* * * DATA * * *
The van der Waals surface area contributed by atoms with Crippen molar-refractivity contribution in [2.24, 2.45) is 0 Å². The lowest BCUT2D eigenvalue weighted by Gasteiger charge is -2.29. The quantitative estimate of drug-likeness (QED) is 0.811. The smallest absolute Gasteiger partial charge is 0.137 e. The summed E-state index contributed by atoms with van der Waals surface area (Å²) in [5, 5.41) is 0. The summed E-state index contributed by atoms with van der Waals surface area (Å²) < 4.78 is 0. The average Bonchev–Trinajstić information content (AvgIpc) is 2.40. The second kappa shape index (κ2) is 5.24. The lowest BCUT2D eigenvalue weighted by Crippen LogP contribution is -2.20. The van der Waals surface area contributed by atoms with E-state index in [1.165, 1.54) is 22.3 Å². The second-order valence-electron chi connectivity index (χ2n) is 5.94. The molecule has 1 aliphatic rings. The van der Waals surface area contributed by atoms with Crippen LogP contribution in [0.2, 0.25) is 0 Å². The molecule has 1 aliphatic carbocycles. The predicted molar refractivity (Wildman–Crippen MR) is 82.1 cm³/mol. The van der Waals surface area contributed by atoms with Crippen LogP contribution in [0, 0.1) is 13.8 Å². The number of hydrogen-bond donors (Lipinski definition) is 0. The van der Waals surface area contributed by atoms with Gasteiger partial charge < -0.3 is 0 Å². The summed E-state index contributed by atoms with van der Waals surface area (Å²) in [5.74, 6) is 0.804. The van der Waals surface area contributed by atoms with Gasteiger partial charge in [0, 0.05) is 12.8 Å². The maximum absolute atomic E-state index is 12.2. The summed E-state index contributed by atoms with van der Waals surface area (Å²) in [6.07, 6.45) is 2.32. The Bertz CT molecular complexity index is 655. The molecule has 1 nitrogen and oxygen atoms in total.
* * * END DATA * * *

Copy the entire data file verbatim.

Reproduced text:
The van der Waals surface area contributed by atoms with Crippen molar-refractivity contribution in [2.24, 2.45) is 0 Å². The lowest BCUT2D eigenvalue weighted by Gasteiger charge is -2.29. The quantitative estimate of drug-likeness (QED) is 0.811. The smallest absolute Gasteiger partial charge is 0.137 e. The summed E-state index contributed by atoms with van der Waals surface area (Å²) in [5, 5.41) is 0. The summed E-state index contributed by atoms with van der Waals surface area (Å²) < 4.78 is 0. The average Bonchev–Trinajstić information content (AvgIpc) is 2.40. The second kappa shape index (κ2) is 5.24. The lowest BCUT2D eigenvalue weighted by Crippen LogP contribution is -2.20. The van der Waals surface area contributed by atoms with E-state index in [1.165, 1.54) is 22.3 Å². The second-order valence-electron chi connectivity index (χ2n) is 5.94. The molecule has 1 aliphatic rings. The van der Waals surface area contributed by atoms with Crippen LogP contribution in [0.2, 0.25) is 0 Å². The molecule has 1 aliphatic carbocycles. The predicted molar refractivity (Wildman–Crippen MR) is 82.1 cm³/mol. The van der Waals surface area contributed by atoms with Crippen LogP contribution in [0, 0.1) is 13.8 Å². The number of hydrogen-bond donors (Lipinski definition) is 0. The van der Waals surface area contributed by atoms with Gasteiger partial charge < -0.3 is 0 Å². The summed E-state index contributed by atoms with van der Waals surface area (Å²) in [5.74, 6) is 0.804. The van der Waals surface area contributed by atoms with Gasteiger partial charge in [0, 0.05) is 12.8 Å². The maximum absolute atomic E-state index is 12.2. The summed E-state index contributed by atoms with van der Waals surface area (Å²) in [6.07, 6.45) is 2.32. The Bertz CT molecular complexity index is 655. The molecule has 1 nitrogen and oxygen atoms in total.